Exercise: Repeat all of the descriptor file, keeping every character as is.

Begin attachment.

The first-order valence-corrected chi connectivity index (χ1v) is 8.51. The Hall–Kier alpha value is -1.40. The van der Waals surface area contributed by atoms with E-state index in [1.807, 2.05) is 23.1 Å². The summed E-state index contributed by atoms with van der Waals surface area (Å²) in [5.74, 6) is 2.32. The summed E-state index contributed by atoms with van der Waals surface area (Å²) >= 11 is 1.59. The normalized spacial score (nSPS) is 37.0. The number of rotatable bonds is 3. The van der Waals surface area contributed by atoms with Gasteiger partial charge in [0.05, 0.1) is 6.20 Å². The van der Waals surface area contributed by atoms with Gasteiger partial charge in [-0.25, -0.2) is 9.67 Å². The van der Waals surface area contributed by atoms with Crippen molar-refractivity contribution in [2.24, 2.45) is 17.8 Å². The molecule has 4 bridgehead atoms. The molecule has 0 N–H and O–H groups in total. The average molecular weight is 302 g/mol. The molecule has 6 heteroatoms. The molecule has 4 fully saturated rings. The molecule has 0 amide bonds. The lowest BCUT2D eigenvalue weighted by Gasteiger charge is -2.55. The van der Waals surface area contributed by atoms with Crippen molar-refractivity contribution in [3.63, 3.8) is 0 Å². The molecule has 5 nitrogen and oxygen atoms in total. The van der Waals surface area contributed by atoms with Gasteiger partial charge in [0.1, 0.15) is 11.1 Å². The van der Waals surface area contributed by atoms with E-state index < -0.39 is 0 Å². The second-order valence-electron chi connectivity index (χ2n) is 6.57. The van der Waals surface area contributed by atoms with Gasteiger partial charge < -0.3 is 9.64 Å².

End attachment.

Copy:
The first-order valence-corrected chi connectivity index (χ1v) is 8.51. The Hall–Kier alpha value is -1.40. The van der Waals surface area contributed by atoms with E-state index in [1.807, 2.05) is 23.1 Å². The summed E-state index contributed by atoms with van der Waals surface area (Å²) in [5.74, 6) is 2.32. The summed E-state index contributed by atoms with van der Waals surface area (Å²) >= 11 is 1.59. The normalized spacial score (nSPS) is 37.0. The number of rotatable bonds is 3. The van der Waals surface area contributed by atoms with Gasteiger partial charge in [0.05, 0.1) is 6.20 Å². The van der Waals surface area contributed by atoms with Gasteiger partial charge in [-0.25, -0.2) is 9.67 Å². The van der Waals surface area contributed by atoms with Crippen molar-refractivity contribution in [2.24, 2.45) is 17.8 Å². The molecule has 4 bridgehead atoms. The molecule has 0 N–H and O–H groups in total. The average molecular weight is 302 g/mol. The molecule has 6 heteroatoms. The molecule has 4 fully saturated rings. The molecule has 0 amide bonds. The lowest BCUT2D eigenvalue weighted by Gasteiger charge is -2.55. The van der Waals surface area contributed by atoms with Crippen molar-refractivity contribution in [3.63, 3.8) is 0 Å². The molecule has 5 nitrogen and oxygen atoms in total. The van der Waals surface area contributed by atoms with Gasteiger partial charge in [0.1, 0.15) is 11.1 Å². The van der Waals surface area contributed by atoms with E-state index < -0.39 is 0 Å². The second-order valence-electron chi connectivity index (χ2n) is 6.57. The van der Waals surface area contributed by atoms with Gasteiger partial charge < -0.3 is 9.64 Å².